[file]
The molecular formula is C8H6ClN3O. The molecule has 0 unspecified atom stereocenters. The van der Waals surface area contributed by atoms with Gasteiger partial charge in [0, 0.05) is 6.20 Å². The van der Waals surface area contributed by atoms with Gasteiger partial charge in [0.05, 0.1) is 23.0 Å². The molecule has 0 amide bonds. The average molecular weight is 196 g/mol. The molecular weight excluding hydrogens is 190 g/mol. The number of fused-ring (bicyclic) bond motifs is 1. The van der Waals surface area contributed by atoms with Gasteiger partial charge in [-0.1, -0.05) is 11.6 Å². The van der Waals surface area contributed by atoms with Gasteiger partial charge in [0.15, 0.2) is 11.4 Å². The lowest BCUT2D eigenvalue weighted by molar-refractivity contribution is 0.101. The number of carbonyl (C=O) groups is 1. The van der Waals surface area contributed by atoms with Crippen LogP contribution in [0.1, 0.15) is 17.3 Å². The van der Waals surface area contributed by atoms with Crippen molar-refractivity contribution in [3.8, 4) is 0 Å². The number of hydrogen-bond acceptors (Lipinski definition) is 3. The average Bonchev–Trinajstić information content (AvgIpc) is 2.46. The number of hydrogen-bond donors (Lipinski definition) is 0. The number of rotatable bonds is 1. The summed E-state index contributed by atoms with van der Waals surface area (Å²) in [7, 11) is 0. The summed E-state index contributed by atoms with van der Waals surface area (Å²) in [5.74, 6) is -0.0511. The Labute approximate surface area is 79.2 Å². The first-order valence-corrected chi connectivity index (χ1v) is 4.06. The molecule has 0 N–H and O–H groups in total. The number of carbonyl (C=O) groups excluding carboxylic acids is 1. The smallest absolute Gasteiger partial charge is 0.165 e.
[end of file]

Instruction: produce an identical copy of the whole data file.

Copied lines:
The molecular formula is C8H6ClN3O. The molecule has 0 unspecified atom stereocenters. The van der Waals surface area contributed by atoms with Gasteiger partial charge in [0, 0.05) is 6.20 Å². The van der Waals surface area contributed by atoms with Gasteiger partial charge in [0.05, 0.1) is 23.0 Å². The molecule has 0 amide bonds. The average molecular weight is 196 g/mol. The molecular weight excluding hydrogens is 190 g/mol. The number of fused-ring (bicyclic) bond motifs is 1. The van der Waals surface area contributed by atoms with Gasteiger partial charge in [-0.1, -0.05) is 11.6 Å². The van der Waals surface area contributed by atoms with Gasteiger partial charge in [0.15, 0.2) is 11.4 Å². The lowest BCUT2D eigenvalue weighted by molar-refractivity contribution is 0.101. The number of carbonyl (C=O) groups is 1. The van der Waals surface area contributed by atoms with Crippen LogP contribution in [0.1, 0.15) is 17.3 Å². The van der Waals surface area contributed by atoms with Crippen molar-refractivity contribution in [3.8, 4) is 0 Å². The number of hydrogen-bond acceptors (Lipinski definition) is 3. The average Bonchev–Trinajstić information content (AvgIpc) is 2.46. The number of hydrogen-bond donors (Lipinski definition) is 0. The number of rotatable bonds is 1. The summed E-state index contributed by atoms with van der Waals surface area (Å²) in [7, 11) is 0. The summed E-state index contributed by atoms with van der Waals surface area (Å²) in [5.74, 6) is -0.0511. The Labute approximate surface area is 79.2 Å². The first-order valence-corrected chi connectivity index (χ1v) is 4.06. The molecule has 0 N–H and O–H groups in total. The number of carbonyl (C=O) groups excluding carboxylic acids is 1. The smallest absolute Gasteiger partial charge is 0.165 e.